Re-thinking carbon offsetting in terms of solidarity

Stéphane Pouffary and Heather Rogers

Carbon offsetting enables businesses and other actors in developed countries to ‘compensate’ for their greenhouse gas (GHG) emissions by supporting GHG mitigation projects elsewhere, notably in developing countries. But is ‘compensation’ enough by itself? Here, ENERGIES 2050 proposes a different take on carbon offsetting through its ethiCarbon initiative, which applies a more holistic and long-term approach, encouraging climate solidarity between actors in developed and developing countries.

Businesses have an important role to play in developed countries’ efforts to achieve their emissions reduction commitments. Depending on the country, this role may be driven by mandatory targets and/or voluntary initiatives. Mitigation activities include those implemented at their sources, and those using carbon offsetting as an additional option to make up for a part of their residual emissions. Carbon offsetting occurs through the purchase of credits generated by GHG mitigation projects, which are sold on the voluntary or mandatory carbon markets. For example, the Voluntary Carbon Standard (VCS) and the Clean Development Mechanism (CDM) which is governed by the United Nations Framework Convention for Climate Change (UNFCCC). At COP20 in Lima, revisions to the CDM will continue to be discussed, along with the creation of new instruments such as a New Market Mechanism, which could facilitate GHG mitigation projects/programmes on a wider scale.

A key issue is that carbon offsetting projects, even if they support national sustainable development strategies, are often implemented on a project by project basis, generally without plans to connect the ‘offsetter’ and the beneficiary in a long-term partnership. Indeed, this can create a very detached relationship between these two actors, thus missing a great opportunity to create a form of ‘climate solidarity’. In response, the non-governmental organisation (NGO) ENERGIES 2050, has founded an innovative global carbon initiative called ethiCarbon. This initiative provides a comprehensive and ethical approach to reducing GHG emissions through a combination of carbon offset projects, and solidarity and sustainable development activities. The ethiCarbon initiative concerns all types of stakeholders - including from the private sector and civil society – that need or wish to compensate some of their GHG emissions, whilst simultaneously engaging in a long-term vision that puts solidarity at the heart of tackling climate change.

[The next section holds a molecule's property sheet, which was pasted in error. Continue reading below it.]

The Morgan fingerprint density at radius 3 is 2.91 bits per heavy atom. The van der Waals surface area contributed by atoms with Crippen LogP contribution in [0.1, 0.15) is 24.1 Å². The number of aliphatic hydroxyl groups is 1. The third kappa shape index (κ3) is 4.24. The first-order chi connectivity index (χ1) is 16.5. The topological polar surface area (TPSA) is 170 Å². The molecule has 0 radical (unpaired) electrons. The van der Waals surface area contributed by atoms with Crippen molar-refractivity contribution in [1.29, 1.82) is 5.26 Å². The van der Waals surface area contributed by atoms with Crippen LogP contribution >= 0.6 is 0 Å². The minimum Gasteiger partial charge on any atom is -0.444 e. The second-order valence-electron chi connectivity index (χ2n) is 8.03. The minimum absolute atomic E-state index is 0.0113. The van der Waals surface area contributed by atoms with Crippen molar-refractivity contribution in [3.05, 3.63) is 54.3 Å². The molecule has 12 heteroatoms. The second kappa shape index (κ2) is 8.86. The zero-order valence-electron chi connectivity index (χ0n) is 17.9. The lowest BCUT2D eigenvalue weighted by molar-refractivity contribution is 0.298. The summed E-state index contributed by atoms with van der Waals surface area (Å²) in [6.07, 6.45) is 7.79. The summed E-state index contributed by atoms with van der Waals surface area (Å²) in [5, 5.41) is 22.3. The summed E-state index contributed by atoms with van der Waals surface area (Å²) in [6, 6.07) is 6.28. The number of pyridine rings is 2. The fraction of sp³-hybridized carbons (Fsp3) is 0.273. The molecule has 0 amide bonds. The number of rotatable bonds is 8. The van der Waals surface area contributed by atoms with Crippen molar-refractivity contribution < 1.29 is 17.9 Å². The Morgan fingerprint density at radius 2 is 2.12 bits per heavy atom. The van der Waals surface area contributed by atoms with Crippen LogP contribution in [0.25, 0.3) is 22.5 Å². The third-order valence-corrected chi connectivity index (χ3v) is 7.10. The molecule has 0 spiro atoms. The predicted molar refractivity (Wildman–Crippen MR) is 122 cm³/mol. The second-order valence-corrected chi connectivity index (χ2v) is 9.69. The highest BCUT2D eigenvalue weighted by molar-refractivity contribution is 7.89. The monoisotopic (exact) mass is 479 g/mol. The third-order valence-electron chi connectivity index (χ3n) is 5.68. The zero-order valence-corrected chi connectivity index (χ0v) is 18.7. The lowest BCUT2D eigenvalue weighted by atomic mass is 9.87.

For carbon offsetting projects – as for all climate change mitigation efforts – careful monitoring, verification and reporting are crucial for ensuring a transparent process. Transparency helps build confidence and avoid double-counting of GHG emission reduction activities. Taking this into account, ethiCarbon has developed a carbon calculator to assess the GHG emissions of many activities, including business activities, travel, households, events, tourism and consumption, amongst others. Through the ethiCarbon initiative, an actor can choose to ‘offset’ its impact through the purchase of certified carbon credits (e.g. CDM, VCS, Gold Standard), and then go one step further to ‘balance’ its impact by supporting carbon solidarity activities. Meanwhile, all credits purchased and all support received are tracked and transparently reported.

The innovation of ethiCarbon lays in the willingness to create a personal link between the ‘offsetters’ and the beneficiaries of the carbon solidarity projects. Indeed, the aim is to encourage participants to take on board the concept of ‘real concern – real care’, as part of a collaborative approach to tackling climate change. It is also a case of re-thinking ‘carbon’ as an opportunity for generating financial flows of high quality, particularly in terms of ethics and solidarity.

While governments may be leading the climate negotiations, business has an undeniably important role to play in the implementation of climate change mitigation and adaptation. It is time to go beyond ‘compensation’ by accompanying carbon offsets with capacity building for host communities, in an effort to help provide everyone with the tools and knowledge to act in the long term. Interested parties are more than welcome to participate in the launch of ethiCarbon in 2015, and beyond.


ENERGIES 2050 is a non-profit non-governmental organisation (NGO) working on the ‘Great Transition’ towards a more humane, plural and united society, bringing peace and respecting the common goods of humanity.

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